Charity Commission suggests how it would use new powers

The Charities (Protection and Social Investment) Bill, which was part of the legislative programme announced with the Queens Speech (see Overview of new government’s legislative proposals), has been put into the parliamentary system and introduced in the House of Lords on 28th May.

The government press release, which has further details, summarises it as “A bill that would protect charities from serious abuse and give charities the power to make social investments”. The actual bills details are on the Parliament website.

The Charity Commission (England and Wales) has released a policy paper on its initial thinking on how it would use the proposed statutory power to disqualify individuals from acting as trustees. It recognises “that this is a significant new power and would like to offer reassurance that the power will only be used when there is a clear case for doing so”.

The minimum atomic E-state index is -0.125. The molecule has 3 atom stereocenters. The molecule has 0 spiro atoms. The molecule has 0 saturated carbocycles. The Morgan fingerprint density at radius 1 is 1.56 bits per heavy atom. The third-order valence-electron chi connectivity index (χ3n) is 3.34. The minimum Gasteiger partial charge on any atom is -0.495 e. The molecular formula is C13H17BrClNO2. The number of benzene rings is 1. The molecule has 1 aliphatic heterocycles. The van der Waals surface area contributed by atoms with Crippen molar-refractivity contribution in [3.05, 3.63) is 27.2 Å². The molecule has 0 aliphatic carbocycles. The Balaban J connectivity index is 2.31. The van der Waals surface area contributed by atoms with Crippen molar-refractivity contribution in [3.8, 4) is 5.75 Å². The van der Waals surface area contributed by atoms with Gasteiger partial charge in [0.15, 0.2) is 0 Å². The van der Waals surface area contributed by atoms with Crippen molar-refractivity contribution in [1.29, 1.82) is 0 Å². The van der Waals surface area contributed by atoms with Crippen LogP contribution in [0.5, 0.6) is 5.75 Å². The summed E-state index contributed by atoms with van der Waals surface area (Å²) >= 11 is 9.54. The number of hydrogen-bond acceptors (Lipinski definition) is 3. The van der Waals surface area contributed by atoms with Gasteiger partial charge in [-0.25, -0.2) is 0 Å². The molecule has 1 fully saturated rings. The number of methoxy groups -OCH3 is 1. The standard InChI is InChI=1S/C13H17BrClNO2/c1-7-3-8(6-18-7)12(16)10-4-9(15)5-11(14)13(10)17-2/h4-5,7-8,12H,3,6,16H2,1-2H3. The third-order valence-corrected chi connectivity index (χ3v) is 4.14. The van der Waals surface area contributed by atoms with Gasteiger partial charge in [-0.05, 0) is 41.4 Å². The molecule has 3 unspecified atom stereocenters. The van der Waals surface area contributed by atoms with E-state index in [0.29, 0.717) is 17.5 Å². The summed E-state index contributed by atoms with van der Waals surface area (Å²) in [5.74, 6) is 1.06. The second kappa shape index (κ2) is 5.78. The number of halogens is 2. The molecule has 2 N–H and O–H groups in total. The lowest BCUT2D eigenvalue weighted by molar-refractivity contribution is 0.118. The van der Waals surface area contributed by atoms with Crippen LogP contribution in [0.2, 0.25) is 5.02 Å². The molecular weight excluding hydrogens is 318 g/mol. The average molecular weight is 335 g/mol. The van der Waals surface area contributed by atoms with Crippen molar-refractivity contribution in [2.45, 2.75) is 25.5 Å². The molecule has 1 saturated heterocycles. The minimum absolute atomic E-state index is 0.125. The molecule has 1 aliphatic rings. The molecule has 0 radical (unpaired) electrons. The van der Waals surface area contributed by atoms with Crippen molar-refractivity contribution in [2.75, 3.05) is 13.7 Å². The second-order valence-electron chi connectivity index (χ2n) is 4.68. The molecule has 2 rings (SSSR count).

Assuming the legislation gets passed, “the Commission will work further on the paper and intends to hold a public consultation on its approach before it is finalised”.

As reported by Civil Society News, the legislation has been met with cautious optimism in the sector. NCVO welcomed it, even though the new powers for the Commission were “unlikely to be used more than a handful of times a year”. NAVCA (local sector support) suggested that the bill was likely to be “of more benefit to the Commission than to charities themselves”, although the added clarity on social investment was welcome. Acevo (charity chief executives body) has doubts about safeguards around the Charity Commission’s new powers.

The Charities (Protection and Social Investment) Bill is a revised version of the draft Protection of Charities Bill, which was debated in the last parliamentary session- see earlier VoluntaryNews item on the topic.